Since pretty much everyone spends the first couple weeks of each new year reflecting on how they can do things better both personally and professionally, I was inspired to share a conversation I recently had with the managing director of a small-business IT outsourcing company from Illinois, Intrinsic Technologies.
Kyle Haroldson, who is also the company's CTO, previously worked in-house at several large and small companies, so his opinion is shaped by plenty of firsthand experience.
Many of the things we discussed aren't all that revelatory, but a good dose of common sense never hurts - especially since technology is becoming increasingly critical to the success of businesses large and small. This is especially true for small companies that are breaking through the all-important 10-person staff threshhold. "The sophistication of your IT starts to ramp up quite a bit when you reach this point. But as soon as you hire your first employee, there's something you need to do in order to manage your IT," Haroldson said.
So next time your company is talking about an IT investment (this month perhaps?) here are five things to keep in mind:
1. Don't look at computers as a necessary evil, look at them as an extension of your business plan. Most companies, especially small ones, tend to overlook technology when crafting long-term strategy. By including these concepts in discussions from the beginning, your team can make sure things like an e-commerce site or social media presence don't come off looking like an afterthought. Many managers view computers as an expense, when they should look at them as a way to build revenue, Haroldson said.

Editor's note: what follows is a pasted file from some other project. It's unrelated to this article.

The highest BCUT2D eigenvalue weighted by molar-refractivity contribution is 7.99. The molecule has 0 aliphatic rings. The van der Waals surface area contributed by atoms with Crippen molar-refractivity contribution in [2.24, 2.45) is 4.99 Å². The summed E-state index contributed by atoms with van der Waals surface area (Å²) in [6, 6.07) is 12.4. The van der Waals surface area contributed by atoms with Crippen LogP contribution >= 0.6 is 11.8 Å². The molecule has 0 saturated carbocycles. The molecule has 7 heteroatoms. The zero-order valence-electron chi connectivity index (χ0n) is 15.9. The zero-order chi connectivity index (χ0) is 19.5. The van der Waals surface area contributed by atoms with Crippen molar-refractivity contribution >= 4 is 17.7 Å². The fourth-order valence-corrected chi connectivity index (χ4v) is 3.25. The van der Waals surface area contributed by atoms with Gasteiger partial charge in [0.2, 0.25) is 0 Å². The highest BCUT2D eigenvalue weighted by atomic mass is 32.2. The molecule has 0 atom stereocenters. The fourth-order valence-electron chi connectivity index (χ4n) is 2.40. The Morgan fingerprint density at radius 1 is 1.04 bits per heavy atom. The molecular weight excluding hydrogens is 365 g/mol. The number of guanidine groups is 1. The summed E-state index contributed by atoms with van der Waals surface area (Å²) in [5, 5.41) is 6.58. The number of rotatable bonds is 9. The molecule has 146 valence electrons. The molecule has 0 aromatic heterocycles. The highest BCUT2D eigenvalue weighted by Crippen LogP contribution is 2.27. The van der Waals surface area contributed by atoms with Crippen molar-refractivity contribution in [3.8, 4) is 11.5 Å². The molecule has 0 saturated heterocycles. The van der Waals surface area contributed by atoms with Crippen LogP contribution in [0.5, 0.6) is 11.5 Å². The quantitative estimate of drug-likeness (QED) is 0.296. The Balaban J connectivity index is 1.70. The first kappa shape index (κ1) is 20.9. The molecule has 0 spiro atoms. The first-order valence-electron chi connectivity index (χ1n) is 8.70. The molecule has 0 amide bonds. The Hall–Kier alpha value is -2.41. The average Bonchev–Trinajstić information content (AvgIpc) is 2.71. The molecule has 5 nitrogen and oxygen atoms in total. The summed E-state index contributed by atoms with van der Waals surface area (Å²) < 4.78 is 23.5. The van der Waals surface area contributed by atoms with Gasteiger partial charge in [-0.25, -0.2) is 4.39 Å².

2. Don't expect to do it all yourself. While it's tempting to try to scrimp and assign internal personnel to handle some of the "technology stuff," this can be a recipe for failure. "Because they don't do it all the time, most of the time they will miss a key aspect of how to manage something. Focus instead on what they do best, and consult professionals for ideas," Haroldson said. Mind you, his business is outsourcing, so it's in his interest to say this. But I've covered the IT services business for many years. While there are definitely things that small businesses can handle in-house (such as cloud provisioning), it doesn't hurt to consult a trusted technology advisor to avoid mistakes.
3. Don't underestimate the true cost of ownership. Many smaller companies look at the upfront deployment pricetag for hardware, software or networking equipment - forgetting about the cost of keeping this infrastructure running smoothly and securely over time. While it may be tempting to buy something from an office retailer that offers the cheapest price, getting it from a VAR or technology solution provider will likely provide your company with access to managed services that keep that infrastructure optimized.
4. Don't forget backup. This, in particular, is something you have doubtless heard many, many times. Haroldson has personally seen businesses go under because they failed to protect their data or back it up to a secondary site they could access during an outage at their primary site.
5. Think of security before a breach. Again, nothing new but something that many small businesses tend to ignore until they suffer a breach. The best protection comes from picking the right architecture in the first place, Haroldson said, rather than trying to build a hodgepodge set of defenses after the fact.